Searching for housing that is accessible – or that can be made accessible – can be challenging. Knowing your rights as a tenant can help you better understand both your rights and responsibilities, and those of your landlord.
Tenancy Rights Back to Top
According to the Alberta Human Rights Act, landlords are not permitted to discriminate on the basis of physical or mental disability. Physical disability and mental disability are amongst the protected grounds of the Act.
This means landlords are not allowed to:
- deny a person a rental unit because of a disability;
- terminate an existing lease owing to an acquired disability;
- add special conditions to a tenancy because of a disability; or
- refuse to rent to a person based on legal sources of income such as AISH (Assured Income for the Severely Handicapped) or other income support.
Duty to Accommodate Back to Top
Landlords, like other service providers and employers, have a legal duty to accommodate to the point of what is referred to as “undue hardship”. Undue hardship is considered to be a very high standard, and it is understood that some hardship for the landlord may be necessary in making the accommodation.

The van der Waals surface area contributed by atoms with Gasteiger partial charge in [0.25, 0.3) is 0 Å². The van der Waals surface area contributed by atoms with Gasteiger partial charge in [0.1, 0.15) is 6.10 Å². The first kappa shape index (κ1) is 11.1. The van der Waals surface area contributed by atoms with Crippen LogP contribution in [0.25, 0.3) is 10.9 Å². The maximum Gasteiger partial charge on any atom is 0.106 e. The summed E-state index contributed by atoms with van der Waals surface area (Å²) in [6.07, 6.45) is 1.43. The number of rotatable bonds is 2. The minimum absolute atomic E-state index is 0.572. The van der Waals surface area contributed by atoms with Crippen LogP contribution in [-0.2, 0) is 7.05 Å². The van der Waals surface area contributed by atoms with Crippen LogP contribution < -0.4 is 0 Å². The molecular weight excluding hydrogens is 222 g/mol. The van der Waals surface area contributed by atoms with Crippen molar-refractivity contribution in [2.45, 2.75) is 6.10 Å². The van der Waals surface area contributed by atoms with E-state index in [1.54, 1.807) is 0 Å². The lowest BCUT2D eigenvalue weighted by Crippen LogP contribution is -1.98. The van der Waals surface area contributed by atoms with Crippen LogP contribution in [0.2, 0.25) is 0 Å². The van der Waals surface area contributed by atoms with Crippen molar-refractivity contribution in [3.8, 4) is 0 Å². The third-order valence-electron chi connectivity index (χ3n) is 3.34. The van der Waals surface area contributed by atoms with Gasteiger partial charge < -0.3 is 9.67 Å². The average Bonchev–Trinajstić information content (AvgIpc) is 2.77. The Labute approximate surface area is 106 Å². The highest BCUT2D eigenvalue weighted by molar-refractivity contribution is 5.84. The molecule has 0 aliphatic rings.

In each case the actual point of undue hardship may be influenced by the size and resources of landlord, disruption to operations, financial costs, interference with the rights of other individuals or groups, and health and safety concerns.
There are different types of accommodations. Some modifications are to the physical environment and some are changes to rules and policies. For example, accommodations could include:
- installing a ramp for wheelchair access;
- installing grab bars in washrooms;
- changing door handles from knobs to levers;
- adding visual doorbells and alarm systems; or
- changing apartment rules and regulation that have a negative effect on people because of their disabilities.
Asserting Your Rights Back to Top
Find more details on Alberta Human Rights and resolving complaints. If you would like to make a complaint or learn more, phone the Alberta Human Rights Commission’s confidential inquiry line at 403-297-6571. If you are deaf or hard of hearing, you can call the commission’s TTY (text telephone) service toll-free within Alberta at 1-800-232-7215
If you are a Calgarian with low income and you need legal guidance contact about a tenancy matter, connect with Calgary Legal Guidance for more information at 403-234-9266 or in person at 100, 840-7 Avenue SW in the city.